Sparked by the sensational play of 6-8 senior standout Nick McGlynn, who finished second in the balloting for the MVC’s Most Valuable Player behind Loyola’s Townes, and the deadly outside shooting of 6-4 Iowa transfer Brady Ellingson, who has made a blistering 79 of 164 shots from beyond the arc this season, the Bulldogs won six of their final seven regular season games and hope to make their first NCAA appearance since 2008. Like this year’s team, the 2007-08 squad was also picked to finish ninth in the Missouri Valley’s preseason poll.

If last year’s quarterfinals were any indication, this is going to be a memorable tournament. Last season’s quarterfinals featured four pressure-packed and thrilling games, all of which were literally decided in the final minute of play, including Loyola’s heart-stopping 54-50 win against upset-minded Northern Iowa — a team the Ramblers had pummeled 70-47 in their last meeting. The Arch Madness matchup between the two teams was quite a different story and was still in doubt with thirty seconds left to play, but the Panthers missed an opportunity to tie the game when Isaiah Brown’s three-pointer missed the mark.

Taking the court for the second time in sixteen hours, Northern Iowa appeared primed to pull off a major upset against Moser’s team of destiny. Playing one of their best defensive games of the season, the Panthers gave the Ramblers fits from the opening tip-off, including limiting Clayton Custer — the MVC’s Player of the Year — to one of seven from the field while keeping the outcome in doubt until the final seconds. Loyola just couldn’t find its offensive rhythm against UNI’s stingy defense, which performed at a championship level the entire afternoon, and was lucky to survive the quarterfinal tilt.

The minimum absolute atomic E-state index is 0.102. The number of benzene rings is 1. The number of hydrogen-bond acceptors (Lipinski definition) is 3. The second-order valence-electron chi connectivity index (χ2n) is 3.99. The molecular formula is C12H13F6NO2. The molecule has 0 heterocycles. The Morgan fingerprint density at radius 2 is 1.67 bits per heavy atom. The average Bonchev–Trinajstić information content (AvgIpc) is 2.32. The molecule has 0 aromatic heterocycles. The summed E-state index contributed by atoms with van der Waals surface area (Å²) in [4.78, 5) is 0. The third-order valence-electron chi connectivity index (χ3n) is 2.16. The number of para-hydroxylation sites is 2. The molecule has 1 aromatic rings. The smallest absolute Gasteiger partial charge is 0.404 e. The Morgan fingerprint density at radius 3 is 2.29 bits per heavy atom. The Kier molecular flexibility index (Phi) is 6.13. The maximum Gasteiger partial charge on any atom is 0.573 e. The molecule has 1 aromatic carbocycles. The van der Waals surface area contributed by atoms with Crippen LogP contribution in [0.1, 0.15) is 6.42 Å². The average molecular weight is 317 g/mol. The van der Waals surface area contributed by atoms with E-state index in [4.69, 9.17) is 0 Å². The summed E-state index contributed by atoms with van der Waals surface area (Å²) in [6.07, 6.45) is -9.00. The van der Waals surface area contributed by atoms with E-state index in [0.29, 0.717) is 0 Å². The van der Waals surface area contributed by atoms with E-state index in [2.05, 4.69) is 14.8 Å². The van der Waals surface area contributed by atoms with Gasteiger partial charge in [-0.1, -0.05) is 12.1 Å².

Loyola’s narrow victory propelled the Ramblers into the semifinals against fifth-seeded Bradley, a 63-61 winner over Drake in another last-minute thriller when 6-7 senior forward Donte Thomas, who scored 13 points and pulled down 14 rebounds, scored on a put-back with 1.2 seconds remaining.

The other two quarterfinal games were just as dramatic as Illinois State pulled away from Indiana State to win 77-70 in a game that was still in doubt with 46 seconds left to play, while Barry Hinson’s Southern Illinois, which finished second in the regular season, four games behind Loyola, narrowly defeated preseason favorite Missouri State for the third time that season with a 67-63 victory in a game decided in the final seconds after SIU’s Sean Lloyd poked the ball away from Missouri State’s Ryan Kreklow, leading to a fast-break layup triggered by the Salukis’ Tyler Smithpeters to put the game away.

The 17 points separating the eight teams that day was the smallest combined margin of victory in the history of the Missouri Valley Conference quarterfinals.

One can expect the same kind of nail-biting intensity in Friday’s quarterfinals when Loyola faces the winner of the Indiana State-Valparaiso contest at noon, fourth-seeded Missouri State battles fifth-seeded Bradley in the second afternoon game, MVC co-champion and No. 2 seed Drake takes on the winner of the Illinois State-Evansville game at 7PM while third-seeded Southern Illinois, which has won three straight heading into the tourney, mixes it up with Northern Iowa in the nightcap.

Could another magical run be in store for the improbable Ramblers? We’ll know in a couple of days. In the meantime, Loyola coach Porter Moser implored their fans to keep the faith. “Don’t go anywhere,” he said in addressing an enthusiastic crowd at Gentile Arena following the team’s regular season finale against Bradley on Saturday. “We’re not done yet.”

Darcy G. Richardson is a historian and the author of more than a dozen books. His latest is Loyola's Improbable Ramblers: 55 Years in the Making, available now on Amazon.